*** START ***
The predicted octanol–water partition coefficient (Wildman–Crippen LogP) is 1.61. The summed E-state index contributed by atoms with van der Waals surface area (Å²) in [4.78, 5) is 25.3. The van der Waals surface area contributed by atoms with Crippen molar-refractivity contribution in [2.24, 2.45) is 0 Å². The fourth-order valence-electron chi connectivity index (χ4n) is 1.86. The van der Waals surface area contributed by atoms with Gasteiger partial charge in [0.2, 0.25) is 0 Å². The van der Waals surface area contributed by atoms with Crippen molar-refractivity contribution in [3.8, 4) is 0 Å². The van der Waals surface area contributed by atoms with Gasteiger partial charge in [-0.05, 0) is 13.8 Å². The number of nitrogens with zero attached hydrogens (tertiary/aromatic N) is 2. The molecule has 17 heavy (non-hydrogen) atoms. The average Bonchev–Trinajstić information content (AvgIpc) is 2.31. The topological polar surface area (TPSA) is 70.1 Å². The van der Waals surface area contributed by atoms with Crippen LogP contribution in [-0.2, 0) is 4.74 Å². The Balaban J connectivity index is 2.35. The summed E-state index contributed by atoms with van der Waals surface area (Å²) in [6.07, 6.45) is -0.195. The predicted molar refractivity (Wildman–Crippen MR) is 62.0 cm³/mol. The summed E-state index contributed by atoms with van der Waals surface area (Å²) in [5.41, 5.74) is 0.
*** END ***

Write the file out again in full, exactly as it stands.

The predicted octanol–water partition coefficient (Wildman–Crippen LogP) is 1.61. The summed E-state index contributed by atoms with van der Waals surface area (Å²) in [4.78, 5) is 25.3. The van der Waals surface area contributed by atoms with Crippen molar-refractivity contribution in [2.24, 2.45) is 0 Å². The fourth-order valence-electron chi connectivity index (χ4n) is 1.86. The van der Waals surface area contributed by atoms with Gasteiger partial charge in [0.2, 0.25) is 0 Å². The van der Waals surface area contributed by atoms with Crippen molar-refractivity contribution in [3.8, 4) is 0 Å². The van der Waals surface area contributed by atoms with Gasteiger partial charge in [-0.05, 0) is 13.8 Å². The number of nitrogens with zero attached hydrogens (tertiary/aromatic N) is 2. The molecule has 17 heavy (non-hydrogen) atoms. The average Bonchev–Trinajstić information content (AvgIpc) is 2.31. The topological polar surface area (TPSA) is 70.1 Å². The van der Waals surface area contributed by atoms with Crippen LogP contribution in [-0.2, 0) is 4.74 Å². The Balaban J connectivity index is 2.35. The summed E-state index contributed by atoms with van der Waals surface area (Å²) in [6.07, 6.45) is -0.195. The predicted molar refractivity (Wildman–Crippen MR) is 62.0 cm³/mol. The summed E-state index contributed by atoms with van der Waals surface area (Å²) in [5.41, 5.74) is 0.